Electronic Travel Authorization (eTA): After you apply
After you apply
We process your application
In most cases, you will receive an email from us within minutes. However, some requests may need several days to process. If this is the case for your application, you can expect an email from us within 72 hours of applying. This email will tell you what your next steps are.
Check the junk mail folder of the email address you provided on your eTA application form. Some spam filters may block automated emails from us.
You receive your eTA
You’ll be notified by email when your eTA is approved. The approval email includes your eTA number.
- Keep this number in case you need to contact us or want to check the status of your eTA in the future.
If you change your email address after you apply for an eTA, you must update your address online. You can do this with this web form.
If you entered the wrong passport number, you may not be able to board your flight to Canada.
- You may only find out at the airport if you made a mistake.
- You’ll have to reapply for an eTA.
- Depending on your situation, it may not be possible to get an eTA at the last minute.
Before you travel to Canada
You must use ArriveCAN before checking in at the airport or crossing the border to submit your
- travel and contact information
- quarantine plan
- COVID-19 symptoms self-assessment
Please bring your ArriveCAN receipt (electronic or paper) with you to show the border services officer upon arrival.
Your eTA is linked to the passport you used to apply. You need to present this passport when you check-in to your flight to Canada. You don’t need to print out any special document.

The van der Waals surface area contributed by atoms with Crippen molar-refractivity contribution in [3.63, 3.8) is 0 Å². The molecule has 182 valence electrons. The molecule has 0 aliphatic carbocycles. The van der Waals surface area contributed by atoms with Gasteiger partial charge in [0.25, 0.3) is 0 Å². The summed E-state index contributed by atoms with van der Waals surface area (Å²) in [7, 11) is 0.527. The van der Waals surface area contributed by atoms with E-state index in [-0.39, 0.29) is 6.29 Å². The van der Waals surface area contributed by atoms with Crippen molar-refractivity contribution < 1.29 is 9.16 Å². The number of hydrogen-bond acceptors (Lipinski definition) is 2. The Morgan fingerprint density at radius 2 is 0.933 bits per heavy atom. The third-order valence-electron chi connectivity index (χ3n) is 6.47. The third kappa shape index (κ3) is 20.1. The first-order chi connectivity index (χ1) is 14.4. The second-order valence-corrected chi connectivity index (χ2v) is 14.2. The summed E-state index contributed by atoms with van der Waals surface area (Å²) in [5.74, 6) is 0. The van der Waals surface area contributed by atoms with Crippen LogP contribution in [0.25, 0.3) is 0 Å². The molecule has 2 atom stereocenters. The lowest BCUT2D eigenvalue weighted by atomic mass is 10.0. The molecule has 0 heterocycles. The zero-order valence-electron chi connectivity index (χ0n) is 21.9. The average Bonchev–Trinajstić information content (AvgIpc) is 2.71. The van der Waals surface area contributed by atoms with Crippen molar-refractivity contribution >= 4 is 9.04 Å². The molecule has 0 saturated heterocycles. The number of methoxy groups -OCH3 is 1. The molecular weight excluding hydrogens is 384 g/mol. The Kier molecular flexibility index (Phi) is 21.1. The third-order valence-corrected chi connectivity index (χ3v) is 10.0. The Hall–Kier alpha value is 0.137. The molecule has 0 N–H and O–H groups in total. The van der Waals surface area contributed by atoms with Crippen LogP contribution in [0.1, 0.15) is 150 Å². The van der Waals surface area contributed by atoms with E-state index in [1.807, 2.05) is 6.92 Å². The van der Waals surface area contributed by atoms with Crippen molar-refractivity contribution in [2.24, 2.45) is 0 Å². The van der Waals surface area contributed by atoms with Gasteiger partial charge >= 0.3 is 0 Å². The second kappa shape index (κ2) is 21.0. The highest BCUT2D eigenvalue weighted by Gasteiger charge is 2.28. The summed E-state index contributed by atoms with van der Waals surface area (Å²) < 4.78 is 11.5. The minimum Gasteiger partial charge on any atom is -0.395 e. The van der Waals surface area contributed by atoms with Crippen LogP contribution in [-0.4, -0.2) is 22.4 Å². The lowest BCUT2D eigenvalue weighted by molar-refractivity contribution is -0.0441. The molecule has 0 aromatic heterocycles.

The airline staff will scan your passport to confirm that you have a valid eTA. If you don’t have one, you won’t be able to board your flight.
You arrive in Canada
While a valid eTA allows you to board your flight to Canada, when you arrive, we’ll check your identity to make sure that you’re the same person who was approved to travel to Canada.
- If you enter Canada at one of 10 major Canadian airports
- Your fingerprints will be checked automatically at a primary inspection kiosk.
- The system will check your identity against the information collected when your application was submitted.
- If you enter Canada at smaller airports and all land ports of entry
- Your fingerprints may be checked if we refer you to a secondary inspection, where a border services officer will use a fingerprint verification device to check your fingerprints.
Have your documents ready
When you arrive in Canada, you’ll be greeted by an officer from the Canada Border Services Agency (CBSA). The officer will ask to see your passport and travel documents.
Children under 18 must travel with appropriate documents and meet the same entry requirements as adults. The BSO may ask minor children to present other documents depending on whether the child is travelling alone or with someone. Find out about the specific requirements for minor children.
You enter Canada
If you pass the identity check and meet the entry requirements, the border services officer may stamp your passport or let you know how long you can stay in Canada. You’re normally allowed to stay in Canada for up to 6 months.
In some cases, the officer may limit or extend your time in Canada to cover the planned purpose of your visit. Ask questions if you’re not sure about something.
You won’t be allowed into Canada if you give false or incomplete information. You must convince the officer that:
- you’re eligible for entry into Canada
- you’ll leave Canada at the end of your approved stay
If you don’t obey the conditions of your eTA or other status document, we’ll ask you to leave Canada. Most people asked to leave Canada have the right to a fair hearing to review the decision.
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